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AM News: Mandatory School Age Bill Seeks to "Modernize" Washington State Law

Mandatory School Age Bill In Washington State Contains Loopholes AP: Washington is one of only two states that don't require kids to start their formal educations before turning 8. A measure gaining traction in the state Legislature would push that age to 6, but a loophole would exempt kids whose parents say they are homeschooled. Rep. Marcie Maxwell, D-Renton, House Bill 1283's sponsor, said her reason for introducing it is simple: Society has changed since the early 20th century, when the current rules were created, and our laws should reflect that.

AMNews

Will Obama’s early childhood plan actually work? How? HechingerReport: The speech produced joy – and skepticism. “President Obama is trying, against great odds, to do something for 4-year-olds,” noted New York Times columnist Gail Collins, who pointed out that other presidents have tried and failed, while “working parents of every economic level scramble madly to find quality programs for their preschoolers, while the waiting lines for poor families looking for subsidized programs stretch on into infinity.”

NYC Schools Ask: Gifted or Just Well-Prepared? NYT: When the New York City Education Department announced that it was changing part of its admissions exam for its gifted and talented programs last year, in part to combat the influence of test preparation companies, one of those companies posted the news with links to guides and practice tests for the new assessment.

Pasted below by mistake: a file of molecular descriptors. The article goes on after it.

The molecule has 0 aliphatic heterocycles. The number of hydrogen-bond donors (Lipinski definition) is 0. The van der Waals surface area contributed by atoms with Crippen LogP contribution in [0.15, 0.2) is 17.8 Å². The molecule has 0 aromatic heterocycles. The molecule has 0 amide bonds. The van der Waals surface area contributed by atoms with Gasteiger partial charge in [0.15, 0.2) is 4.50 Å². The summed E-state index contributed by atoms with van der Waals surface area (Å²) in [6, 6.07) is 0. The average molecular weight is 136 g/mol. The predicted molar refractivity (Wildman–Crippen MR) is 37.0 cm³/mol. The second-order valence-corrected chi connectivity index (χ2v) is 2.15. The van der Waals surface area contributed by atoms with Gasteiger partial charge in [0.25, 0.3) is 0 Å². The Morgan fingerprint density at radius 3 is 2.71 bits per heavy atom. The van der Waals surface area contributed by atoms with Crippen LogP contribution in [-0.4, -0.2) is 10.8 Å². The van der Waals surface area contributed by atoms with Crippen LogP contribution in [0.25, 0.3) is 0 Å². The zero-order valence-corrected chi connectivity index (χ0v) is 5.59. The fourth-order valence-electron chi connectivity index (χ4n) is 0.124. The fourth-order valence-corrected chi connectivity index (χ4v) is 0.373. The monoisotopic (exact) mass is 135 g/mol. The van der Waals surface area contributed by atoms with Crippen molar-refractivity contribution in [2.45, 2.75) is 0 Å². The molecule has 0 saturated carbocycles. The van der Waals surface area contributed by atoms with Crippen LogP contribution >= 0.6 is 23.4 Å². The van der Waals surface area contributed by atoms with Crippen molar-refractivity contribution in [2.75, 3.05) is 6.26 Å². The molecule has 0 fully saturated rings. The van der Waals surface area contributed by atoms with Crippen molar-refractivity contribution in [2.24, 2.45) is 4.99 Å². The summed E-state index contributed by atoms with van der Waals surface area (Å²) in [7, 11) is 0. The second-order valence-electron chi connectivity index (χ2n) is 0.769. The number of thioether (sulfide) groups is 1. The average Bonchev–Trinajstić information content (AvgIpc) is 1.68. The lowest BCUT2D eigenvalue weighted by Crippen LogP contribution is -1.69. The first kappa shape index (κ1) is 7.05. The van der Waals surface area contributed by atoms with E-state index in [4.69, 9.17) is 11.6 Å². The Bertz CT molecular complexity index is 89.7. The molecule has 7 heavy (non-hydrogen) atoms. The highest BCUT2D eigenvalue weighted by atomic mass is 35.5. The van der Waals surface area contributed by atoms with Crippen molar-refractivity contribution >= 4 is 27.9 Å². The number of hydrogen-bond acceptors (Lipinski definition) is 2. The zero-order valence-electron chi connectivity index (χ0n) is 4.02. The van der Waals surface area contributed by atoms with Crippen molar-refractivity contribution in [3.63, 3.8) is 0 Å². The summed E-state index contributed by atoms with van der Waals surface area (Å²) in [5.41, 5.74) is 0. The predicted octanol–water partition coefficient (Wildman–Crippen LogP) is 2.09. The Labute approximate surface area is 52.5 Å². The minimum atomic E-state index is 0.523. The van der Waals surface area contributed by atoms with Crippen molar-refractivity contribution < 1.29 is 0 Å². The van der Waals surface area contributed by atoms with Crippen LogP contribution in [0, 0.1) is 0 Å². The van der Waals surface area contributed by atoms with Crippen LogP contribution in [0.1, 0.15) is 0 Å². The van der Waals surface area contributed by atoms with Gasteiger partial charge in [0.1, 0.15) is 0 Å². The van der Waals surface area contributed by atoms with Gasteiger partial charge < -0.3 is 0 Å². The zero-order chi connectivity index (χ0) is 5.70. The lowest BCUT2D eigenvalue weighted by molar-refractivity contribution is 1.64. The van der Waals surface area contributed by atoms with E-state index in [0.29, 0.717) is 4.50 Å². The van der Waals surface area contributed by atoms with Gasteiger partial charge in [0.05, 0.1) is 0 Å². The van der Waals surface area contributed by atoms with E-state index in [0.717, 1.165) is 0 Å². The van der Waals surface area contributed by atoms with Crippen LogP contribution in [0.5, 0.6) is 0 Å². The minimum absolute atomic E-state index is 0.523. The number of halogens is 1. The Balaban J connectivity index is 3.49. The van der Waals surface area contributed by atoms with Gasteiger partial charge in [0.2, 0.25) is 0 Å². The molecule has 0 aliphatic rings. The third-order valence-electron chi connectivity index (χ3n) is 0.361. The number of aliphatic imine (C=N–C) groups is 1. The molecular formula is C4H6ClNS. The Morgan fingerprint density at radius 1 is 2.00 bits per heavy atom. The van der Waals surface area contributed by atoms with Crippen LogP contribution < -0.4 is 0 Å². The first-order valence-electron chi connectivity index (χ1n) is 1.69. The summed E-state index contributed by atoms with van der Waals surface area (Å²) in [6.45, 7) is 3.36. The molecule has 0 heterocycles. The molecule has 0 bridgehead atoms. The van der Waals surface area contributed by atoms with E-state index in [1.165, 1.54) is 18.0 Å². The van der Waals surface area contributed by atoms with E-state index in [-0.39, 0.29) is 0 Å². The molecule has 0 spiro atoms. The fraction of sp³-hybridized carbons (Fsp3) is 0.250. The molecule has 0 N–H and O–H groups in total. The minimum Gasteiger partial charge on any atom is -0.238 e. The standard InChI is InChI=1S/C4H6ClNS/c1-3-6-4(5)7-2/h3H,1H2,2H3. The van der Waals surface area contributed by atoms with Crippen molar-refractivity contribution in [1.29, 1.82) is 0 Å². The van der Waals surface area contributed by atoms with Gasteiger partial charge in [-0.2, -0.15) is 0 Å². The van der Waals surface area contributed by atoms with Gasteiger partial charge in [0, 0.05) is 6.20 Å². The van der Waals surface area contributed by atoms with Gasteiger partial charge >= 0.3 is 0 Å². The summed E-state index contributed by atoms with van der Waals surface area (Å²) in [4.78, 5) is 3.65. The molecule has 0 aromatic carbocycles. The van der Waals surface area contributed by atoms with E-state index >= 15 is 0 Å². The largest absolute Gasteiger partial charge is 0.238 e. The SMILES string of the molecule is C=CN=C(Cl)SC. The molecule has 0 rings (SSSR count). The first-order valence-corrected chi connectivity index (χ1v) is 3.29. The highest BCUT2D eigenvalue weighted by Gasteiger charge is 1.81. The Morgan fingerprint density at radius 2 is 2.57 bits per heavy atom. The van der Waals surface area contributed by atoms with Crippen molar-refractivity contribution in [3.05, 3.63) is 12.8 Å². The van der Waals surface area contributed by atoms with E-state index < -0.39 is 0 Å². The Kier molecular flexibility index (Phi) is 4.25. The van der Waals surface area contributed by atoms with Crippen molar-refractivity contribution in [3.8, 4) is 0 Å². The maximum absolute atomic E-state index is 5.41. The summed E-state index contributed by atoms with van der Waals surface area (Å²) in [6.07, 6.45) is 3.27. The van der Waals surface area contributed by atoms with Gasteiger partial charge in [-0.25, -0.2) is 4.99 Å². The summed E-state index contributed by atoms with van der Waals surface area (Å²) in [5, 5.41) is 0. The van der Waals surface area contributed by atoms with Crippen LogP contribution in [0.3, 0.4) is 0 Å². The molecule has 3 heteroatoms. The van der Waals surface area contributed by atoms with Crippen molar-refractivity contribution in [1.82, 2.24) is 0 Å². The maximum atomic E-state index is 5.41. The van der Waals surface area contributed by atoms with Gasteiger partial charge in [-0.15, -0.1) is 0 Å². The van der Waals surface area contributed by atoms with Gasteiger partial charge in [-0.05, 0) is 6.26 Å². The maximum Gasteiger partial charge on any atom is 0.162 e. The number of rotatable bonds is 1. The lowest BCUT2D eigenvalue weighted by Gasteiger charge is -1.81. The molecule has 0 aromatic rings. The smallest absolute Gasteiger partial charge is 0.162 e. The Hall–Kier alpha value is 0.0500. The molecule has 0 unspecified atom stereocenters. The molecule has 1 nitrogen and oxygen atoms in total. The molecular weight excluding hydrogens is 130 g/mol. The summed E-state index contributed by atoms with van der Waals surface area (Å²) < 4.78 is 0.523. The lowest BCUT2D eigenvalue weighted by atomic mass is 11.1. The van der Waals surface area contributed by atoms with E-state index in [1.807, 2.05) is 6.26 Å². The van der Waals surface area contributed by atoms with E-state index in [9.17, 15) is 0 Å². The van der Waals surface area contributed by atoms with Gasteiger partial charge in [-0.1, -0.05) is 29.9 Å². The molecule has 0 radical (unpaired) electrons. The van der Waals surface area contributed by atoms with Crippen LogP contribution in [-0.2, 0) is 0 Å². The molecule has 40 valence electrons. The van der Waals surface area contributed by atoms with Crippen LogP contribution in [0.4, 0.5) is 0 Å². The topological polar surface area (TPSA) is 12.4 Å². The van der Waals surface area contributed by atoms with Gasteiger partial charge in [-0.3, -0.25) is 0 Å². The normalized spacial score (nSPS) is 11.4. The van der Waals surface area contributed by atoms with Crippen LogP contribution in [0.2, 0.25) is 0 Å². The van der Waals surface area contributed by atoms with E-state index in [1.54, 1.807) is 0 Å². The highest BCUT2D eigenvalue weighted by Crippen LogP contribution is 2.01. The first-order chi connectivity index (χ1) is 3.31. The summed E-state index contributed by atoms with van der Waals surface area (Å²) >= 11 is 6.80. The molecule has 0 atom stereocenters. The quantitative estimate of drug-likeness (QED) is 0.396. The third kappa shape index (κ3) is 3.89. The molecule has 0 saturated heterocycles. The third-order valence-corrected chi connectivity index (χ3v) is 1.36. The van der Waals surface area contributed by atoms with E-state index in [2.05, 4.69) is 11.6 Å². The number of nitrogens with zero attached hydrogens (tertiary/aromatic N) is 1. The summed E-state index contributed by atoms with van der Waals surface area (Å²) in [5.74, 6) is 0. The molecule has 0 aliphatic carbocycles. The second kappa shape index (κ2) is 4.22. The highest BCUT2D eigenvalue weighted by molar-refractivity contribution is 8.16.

R.I. Students Gaining 'Badges,' Credits Outside School EdWeek: Many schools encourage students to get real-world experience outside school walls. But very few offer course credit and digital "badges"—virtual records of skills and achievements—for those experiences. Now, the Providence, R.I., school district is in the middle of an initiative that appears to be breaking new ground in giving academic credit and recognizing skills and achievements out of school.

Armed Educators a Reality in Some Schools, Debated in Others EdWeek: While many national organizations have rejected the idea, it is now being seriously weighed by some school boards and state lawmakers across the nation. The actionwouldn’t be without precedent: In Utah, school employees have been able to carry concealed weapons onto campus for about a decade—without telling a soul—and at least four Texas school districts are known to have granted select employees permission to take concealed weapons to school.

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"Best practice", with regard to pre-schoolers preparing for kindergarten gifted and talented programmes, is to have none such. The New York City Department of Education should promptly eliminate its programme, which is at the very core of corrupting society by spreading inequality; and private school programmes could simply be taxed out of existence, perhaps by losing their non-profit status if they offer such, since many are obviously profiting to a huge degree by the existence of such unhealthy competition. New York City ought to consider if it wants to continue to be identified as the world center of economic and social corruption, so deeply hated in some quarters as to have had the destruction of its towering symbols of power cheered by admittedly evil actors.

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